The DLSU Green Archers have built a rich winning tradition in the UAAP that has spanned decades and eras.
La Salle first entered the league in 1986 and after winning this year’s title over the UP Fighting Maroons, they extended their streak as the only school that has won a UAAP championship in each decade since the ‘80s.
With a heritage that is as deep as theirs, the bar to join the company of DLSU’s greats is inevitably much higher than it is for most, if not all, rival teams. The list of famed Green Archers is headlined by two centers, Jun Limpot (1989 and 1990) and Don Allado (1998 and 1999), who were both named the UAAP Most Valuable Player and won the championship in the same season not just once, but in back-to-back years.
Four-time UAAP champion (1998-2001) Ren-Ren Ritualo is on this list as well and many argue that he stands alone as the greatest to ever suit up for La Salle. As a matter of fact, he remains the sole DLSU player to earn the honor of having his jersey retired by DLSU since they moved to the UAAP.
The jerseys of Kurt Bachmann and Lim Eng Beng hang in the rafters too for their exploits with the Green Archers, though their time with the team came when La Salle was still in the NCAA.
Bachmann won the NCAA championship with what was still known as De La Salle College (DLSC) back in 1956 before suiting up for the Philippine National Team in the 1960 Rome Olympics. On the other hand, Lim took home two titles (1971 and 1974) for DLSC in addition to being named the NCAA Most Valuable Player in 1974.
More recently, Jeron Teng, Ben Mbala, JVee Casio, Mac Cardona, and Mike Cortez have also etched their names in the school’s lore in one way or another. Their combination of championships and individual achievements through the years has indeed immortalized them and they continue to loom over the team as an inspiration and benchmark, especially with their constant presence in the stands to this day.
Players of this caliber are few and far between. Those who can handle the expectations that come with suiting up for a prestigious program such as DLSU are even more rare.
Since the Green Archers last won the UAAP championship in 2016, many talented players have come and gone as they have faltered under the pressure that comes with playing for the Green Archers.
However, this year was finally different.
Kevin Quiambao, last season’s UAAP Rookie of the Year, came into this campaign trimmed down and had only one goal in mind: To bring back the championship to La Salle.
Over 18 games–14 in the eliminations, one in the Final Four, and three in the Finals–the 6’4 forward did everything he could to achieve this goal. He averaged 16.4 points, 2.2 three-pointers, 10.4 rebounds, 5.2 assists, 1.6 steals, and 0.9 blocks and these lofty statistics earned him the UAAP Most Valuable Player award by a mile.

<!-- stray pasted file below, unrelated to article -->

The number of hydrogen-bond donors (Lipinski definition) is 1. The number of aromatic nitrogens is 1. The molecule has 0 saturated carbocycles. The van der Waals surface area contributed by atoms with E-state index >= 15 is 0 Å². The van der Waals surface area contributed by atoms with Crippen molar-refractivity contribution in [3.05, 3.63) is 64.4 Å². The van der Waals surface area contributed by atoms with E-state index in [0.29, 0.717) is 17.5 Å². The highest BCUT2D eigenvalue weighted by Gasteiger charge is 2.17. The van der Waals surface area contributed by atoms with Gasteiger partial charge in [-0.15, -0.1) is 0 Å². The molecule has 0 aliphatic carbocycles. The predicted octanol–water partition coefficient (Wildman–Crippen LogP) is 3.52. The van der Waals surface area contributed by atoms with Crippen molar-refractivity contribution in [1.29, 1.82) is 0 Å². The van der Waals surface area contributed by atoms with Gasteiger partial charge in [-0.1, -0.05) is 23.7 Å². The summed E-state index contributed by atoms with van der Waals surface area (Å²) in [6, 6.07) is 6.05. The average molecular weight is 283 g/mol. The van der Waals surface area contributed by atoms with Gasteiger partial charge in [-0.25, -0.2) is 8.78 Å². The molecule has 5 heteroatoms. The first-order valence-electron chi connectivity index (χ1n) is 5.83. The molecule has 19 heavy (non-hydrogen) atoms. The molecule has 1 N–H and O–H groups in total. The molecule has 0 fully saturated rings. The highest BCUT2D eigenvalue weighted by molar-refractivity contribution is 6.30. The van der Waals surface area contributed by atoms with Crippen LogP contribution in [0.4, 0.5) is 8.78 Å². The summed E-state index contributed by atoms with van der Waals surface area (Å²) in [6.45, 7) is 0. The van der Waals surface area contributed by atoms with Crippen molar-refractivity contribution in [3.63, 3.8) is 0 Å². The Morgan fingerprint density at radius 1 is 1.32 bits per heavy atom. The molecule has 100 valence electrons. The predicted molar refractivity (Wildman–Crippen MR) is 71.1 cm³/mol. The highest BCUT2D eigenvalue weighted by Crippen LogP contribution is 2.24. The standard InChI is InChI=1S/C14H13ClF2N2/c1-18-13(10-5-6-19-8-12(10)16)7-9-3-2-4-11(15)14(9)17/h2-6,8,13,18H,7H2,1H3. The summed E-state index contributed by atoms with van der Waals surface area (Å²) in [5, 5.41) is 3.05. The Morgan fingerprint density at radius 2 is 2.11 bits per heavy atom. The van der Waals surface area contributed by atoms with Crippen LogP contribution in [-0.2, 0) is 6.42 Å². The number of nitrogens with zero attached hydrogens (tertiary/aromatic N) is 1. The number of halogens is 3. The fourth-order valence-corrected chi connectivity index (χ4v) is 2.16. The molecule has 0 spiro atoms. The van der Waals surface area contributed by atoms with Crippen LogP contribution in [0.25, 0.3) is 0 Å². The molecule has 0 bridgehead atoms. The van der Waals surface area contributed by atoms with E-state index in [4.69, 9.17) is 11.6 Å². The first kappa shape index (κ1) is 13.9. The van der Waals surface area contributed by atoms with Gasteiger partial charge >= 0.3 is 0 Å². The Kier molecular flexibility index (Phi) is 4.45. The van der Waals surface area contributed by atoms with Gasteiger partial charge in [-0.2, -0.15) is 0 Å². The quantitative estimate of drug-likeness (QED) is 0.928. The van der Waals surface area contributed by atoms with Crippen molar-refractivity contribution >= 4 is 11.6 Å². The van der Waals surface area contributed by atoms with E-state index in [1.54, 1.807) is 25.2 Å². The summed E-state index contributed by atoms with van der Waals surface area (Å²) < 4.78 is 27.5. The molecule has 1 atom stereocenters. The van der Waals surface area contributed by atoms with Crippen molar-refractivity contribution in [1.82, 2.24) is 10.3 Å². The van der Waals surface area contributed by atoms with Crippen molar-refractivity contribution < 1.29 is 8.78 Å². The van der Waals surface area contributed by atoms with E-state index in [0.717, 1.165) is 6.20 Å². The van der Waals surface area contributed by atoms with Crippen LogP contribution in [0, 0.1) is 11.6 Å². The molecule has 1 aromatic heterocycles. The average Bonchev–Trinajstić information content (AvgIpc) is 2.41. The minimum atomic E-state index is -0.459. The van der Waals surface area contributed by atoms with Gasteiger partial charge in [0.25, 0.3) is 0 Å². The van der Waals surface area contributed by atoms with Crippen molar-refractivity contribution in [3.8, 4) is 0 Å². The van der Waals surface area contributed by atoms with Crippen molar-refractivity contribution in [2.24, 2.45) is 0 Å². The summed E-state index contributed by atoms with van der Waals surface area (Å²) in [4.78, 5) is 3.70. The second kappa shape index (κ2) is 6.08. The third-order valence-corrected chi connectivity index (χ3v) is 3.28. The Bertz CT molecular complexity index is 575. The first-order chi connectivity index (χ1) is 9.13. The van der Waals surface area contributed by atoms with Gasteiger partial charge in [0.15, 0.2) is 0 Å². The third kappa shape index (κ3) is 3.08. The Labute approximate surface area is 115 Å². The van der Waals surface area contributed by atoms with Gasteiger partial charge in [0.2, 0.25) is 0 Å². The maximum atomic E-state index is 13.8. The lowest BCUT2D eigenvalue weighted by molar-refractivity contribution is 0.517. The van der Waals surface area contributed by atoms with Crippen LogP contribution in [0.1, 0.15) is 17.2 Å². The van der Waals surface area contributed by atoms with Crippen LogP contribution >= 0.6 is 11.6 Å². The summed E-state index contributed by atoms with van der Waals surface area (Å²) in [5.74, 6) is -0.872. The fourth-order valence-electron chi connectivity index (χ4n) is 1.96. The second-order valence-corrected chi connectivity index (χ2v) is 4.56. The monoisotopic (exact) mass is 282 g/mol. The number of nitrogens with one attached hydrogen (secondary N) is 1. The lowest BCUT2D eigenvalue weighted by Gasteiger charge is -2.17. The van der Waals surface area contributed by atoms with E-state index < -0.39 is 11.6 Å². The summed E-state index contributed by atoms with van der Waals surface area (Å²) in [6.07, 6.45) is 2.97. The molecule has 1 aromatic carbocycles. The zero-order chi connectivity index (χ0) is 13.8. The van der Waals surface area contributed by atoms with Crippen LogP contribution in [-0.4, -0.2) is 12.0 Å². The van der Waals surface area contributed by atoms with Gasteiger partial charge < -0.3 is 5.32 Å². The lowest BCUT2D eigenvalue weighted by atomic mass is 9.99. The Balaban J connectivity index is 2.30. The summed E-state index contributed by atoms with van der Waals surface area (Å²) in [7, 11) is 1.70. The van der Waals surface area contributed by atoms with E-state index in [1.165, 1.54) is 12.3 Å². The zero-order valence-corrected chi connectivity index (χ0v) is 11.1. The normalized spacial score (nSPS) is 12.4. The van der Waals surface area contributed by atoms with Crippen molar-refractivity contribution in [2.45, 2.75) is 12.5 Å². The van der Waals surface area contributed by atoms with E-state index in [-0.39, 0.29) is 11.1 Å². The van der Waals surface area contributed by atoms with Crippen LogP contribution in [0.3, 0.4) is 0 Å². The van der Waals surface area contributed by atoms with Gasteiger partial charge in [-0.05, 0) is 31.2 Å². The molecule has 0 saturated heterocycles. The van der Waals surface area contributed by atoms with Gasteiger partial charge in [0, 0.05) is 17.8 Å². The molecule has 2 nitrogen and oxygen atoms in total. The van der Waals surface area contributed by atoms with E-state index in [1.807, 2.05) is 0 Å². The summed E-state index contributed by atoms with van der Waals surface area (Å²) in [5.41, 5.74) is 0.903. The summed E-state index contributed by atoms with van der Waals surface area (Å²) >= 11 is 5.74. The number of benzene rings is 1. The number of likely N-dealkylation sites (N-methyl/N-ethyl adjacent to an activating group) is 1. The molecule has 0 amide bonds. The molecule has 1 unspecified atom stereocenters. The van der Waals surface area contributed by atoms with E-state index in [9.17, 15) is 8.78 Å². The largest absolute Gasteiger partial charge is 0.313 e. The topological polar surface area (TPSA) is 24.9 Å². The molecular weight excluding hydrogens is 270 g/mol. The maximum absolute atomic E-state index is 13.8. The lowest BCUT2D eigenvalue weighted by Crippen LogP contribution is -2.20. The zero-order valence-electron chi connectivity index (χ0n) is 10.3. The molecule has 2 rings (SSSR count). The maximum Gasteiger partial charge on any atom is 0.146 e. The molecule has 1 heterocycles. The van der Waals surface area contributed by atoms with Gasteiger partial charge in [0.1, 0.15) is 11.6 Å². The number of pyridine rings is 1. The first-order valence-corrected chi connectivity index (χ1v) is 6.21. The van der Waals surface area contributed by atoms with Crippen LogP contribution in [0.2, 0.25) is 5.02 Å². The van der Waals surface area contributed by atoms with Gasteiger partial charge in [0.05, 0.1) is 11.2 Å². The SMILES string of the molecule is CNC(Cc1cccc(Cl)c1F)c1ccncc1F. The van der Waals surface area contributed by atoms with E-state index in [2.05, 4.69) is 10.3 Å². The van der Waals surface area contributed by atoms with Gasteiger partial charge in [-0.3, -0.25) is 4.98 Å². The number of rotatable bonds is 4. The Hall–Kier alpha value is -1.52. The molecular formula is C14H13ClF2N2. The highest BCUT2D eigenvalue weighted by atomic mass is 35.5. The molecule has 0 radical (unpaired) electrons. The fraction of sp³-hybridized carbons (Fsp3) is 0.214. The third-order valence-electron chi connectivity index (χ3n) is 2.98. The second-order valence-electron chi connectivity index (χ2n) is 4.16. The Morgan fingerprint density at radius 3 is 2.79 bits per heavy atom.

What made Quiambao’s MVP run even more impressive was that he snapped the six-year streak of Foreign Student Athletes (FSA) winning the league’s highest individual award which is no small feat. The FSAs who have played in the UAAP over the past decade have been much more skillful than their predecessors and this, coupled with their innate physical dominance, gives them a clear cut edge over local players.
This speaks to how special Quiambao was this year. Aside from his imposing averages, the two triple doubles that he tallied in the second round were the only ones recorded this season, the UAAP’s first since 2018, and the first for DLSU since the UAAP began keeping digital statistics in 2003.
Quiambao powered DLSU to second place in the elimination round with an 11-3 win-loss record which gave them a twice-to-beat advantage versus the NU Bulldogs in the semifinals. They then dispatched the Bulldogs in one game to book a highly-anticipated best-of-three showdown with the top-seeded Fighting Maroons.
After a 30-point blowout loss in the opening game, Quiambao led La Salle’s resurgence and towed them to the finish line with wins in Games 2 and 3. In the finale, he willed the Green Archers to victory with 24 points, four three-pointers, nine rebounds, four assists, two blocks, and only one turnover.
The 22-year-old forward shot only six-of-21 from the field, yet, along with graduating point guard Evan Nelle, was more than willing to serve as the team’s go-to guy down the stretch. This allowed DLSU to settle down late in the game and was what ultimately propelled them to victory over UP.
With a UAAP championship now under his belt, Quiambao is now a member of the exclusive club of Lasallian UAAP MVPs who went on to win the championship in the same season. Limpot, Allado, and Mbala (2016) are now joined by another name that is just as worthy: Quiambao.
If he does fulfill his early promise to return for next season, another year of production like this past one should only push him further up the ranks of not only the Green Archers’ legends, but that of the entire league. He actually has three more years of eligibility remaining, albeit staying in the UAAP beyond next year seems quite short-sighted. The wealth of international basketball opportunities now available to young Filipino standouts is too good to pass up on, though it must be emphasized that this decision is the athlete’s, and only the athlete’s, to make.
Regardless of what happens next for him, Quiambao has already captured the hearts of a rabid DLSU community that is notoriously critical, proud, and loyal all at the same time. This native of Muntinlupa City now lives forever in the annals of La Salle greats, whether or not he suits up for this team ever again, and the sky’s truly the limit–at least from a Filipino basketball perspective–for this man.
Many have faded into obscurity through the years and many more will be forgotten as time passes, but for the few like Quiambao who can call themselves Green Archer greats, their place in history will forever remain.